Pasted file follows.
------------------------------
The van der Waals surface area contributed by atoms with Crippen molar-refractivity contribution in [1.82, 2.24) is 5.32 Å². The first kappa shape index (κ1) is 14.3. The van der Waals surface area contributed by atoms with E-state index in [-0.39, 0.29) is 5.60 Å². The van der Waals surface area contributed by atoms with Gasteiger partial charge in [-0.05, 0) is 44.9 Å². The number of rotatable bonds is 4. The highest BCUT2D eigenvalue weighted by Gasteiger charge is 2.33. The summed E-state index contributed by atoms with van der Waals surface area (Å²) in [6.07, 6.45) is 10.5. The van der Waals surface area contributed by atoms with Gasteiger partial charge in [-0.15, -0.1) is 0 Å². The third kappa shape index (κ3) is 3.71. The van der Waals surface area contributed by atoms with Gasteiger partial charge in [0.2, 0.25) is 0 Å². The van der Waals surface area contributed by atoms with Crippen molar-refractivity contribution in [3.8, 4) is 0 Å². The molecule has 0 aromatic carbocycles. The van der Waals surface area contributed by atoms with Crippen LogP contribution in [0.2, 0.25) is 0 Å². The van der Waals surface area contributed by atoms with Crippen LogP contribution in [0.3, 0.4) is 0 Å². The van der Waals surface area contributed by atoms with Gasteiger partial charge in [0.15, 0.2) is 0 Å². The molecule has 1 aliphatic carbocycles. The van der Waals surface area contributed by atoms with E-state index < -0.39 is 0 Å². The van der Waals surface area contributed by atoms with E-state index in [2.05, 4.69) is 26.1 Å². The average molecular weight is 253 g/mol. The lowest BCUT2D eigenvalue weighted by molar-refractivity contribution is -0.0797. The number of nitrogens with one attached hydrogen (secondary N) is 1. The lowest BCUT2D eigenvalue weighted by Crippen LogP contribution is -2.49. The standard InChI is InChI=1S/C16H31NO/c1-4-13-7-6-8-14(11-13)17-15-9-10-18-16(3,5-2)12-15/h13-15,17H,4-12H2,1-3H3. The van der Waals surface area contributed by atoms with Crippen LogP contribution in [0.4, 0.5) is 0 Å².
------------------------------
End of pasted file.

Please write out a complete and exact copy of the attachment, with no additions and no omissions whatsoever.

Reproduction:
The van der Waals surface area contributed by atoms with Crippen molar-refractivity contribution in [1.82, 2.24) is 5.32 Å². The first kappa shape index (κ1) is 14.3. The van der Waals surface area contributed by atoms with E-state index in [-0.39, 0.29) is 5.60 Å². The van der Waals surface area contributed by atoms with Gasteiger partial charge in [-0.05, 0) is 44.9 Å². The number of rotatable bonds is 4. The highest BCUT2D eigenvalue weighted by Gasteiger charge is 2.33. The summed E-state index contributed by atoms with van der Waals surface area (Å²) in [6.07, 6.45) is 10.5. The van der Waals surface area contributed by atoms with Gasteiger partial charge in [-0.15, -0.1) is 0 Å². The third kappa shape index (κ3) is 3.71. The van der Waals surface area contributed by atoms with Gasteiger partial charge in [0.2, 0.25) is 0 Å². The van der Waals surface area contributed by atoms with Crippen molar-refractivity contribution in [3.8, 4) is 0 Å². The molecule has 0 aromatic carbocycles. The van der Waals surface area contributed by atoms with Crippen LogP contribution in [0.2, 0.25) is 0 Å². The van der Waals surface area contributed by atoms with Crippen LogP contribution in [0.3, 0.4) is 0 Å². The van der Waals surface area contributed by atoms with Gasteiger partial charge in [0.15, 0.2) is 0 Å². The molecule has 1 aliphatic carbocycles. The van der Waals surface area contributed by atoms with E-state index < -0.39 is 0 Å². The van der Waals surface area contributed by atoms with E-state index in [2.05, 4.69) is 26.1 Å². The average molecular weight is 253 g/mol. The lowest BCUT2D eigenvalue weighted by molar-refractivity contribution is -0.0797. The number of nitrogens with one attached hydrogen (secondary N) is 1. The lowest BCUT2D eigenvalue weighted by Crippen LogP contribution is -2.49. The standard InChI is InChI=1S/C16H31NO/c1-4-13-7-6-8-14(11-13)17-15-9-10-18-16(3,5-2)12-15/h13-15,17H,4-12H2,1-3H3. The van der Waals surface area contributed by atoms with Crippen LogP contribution in [0.4, 0.5) is 0 Å².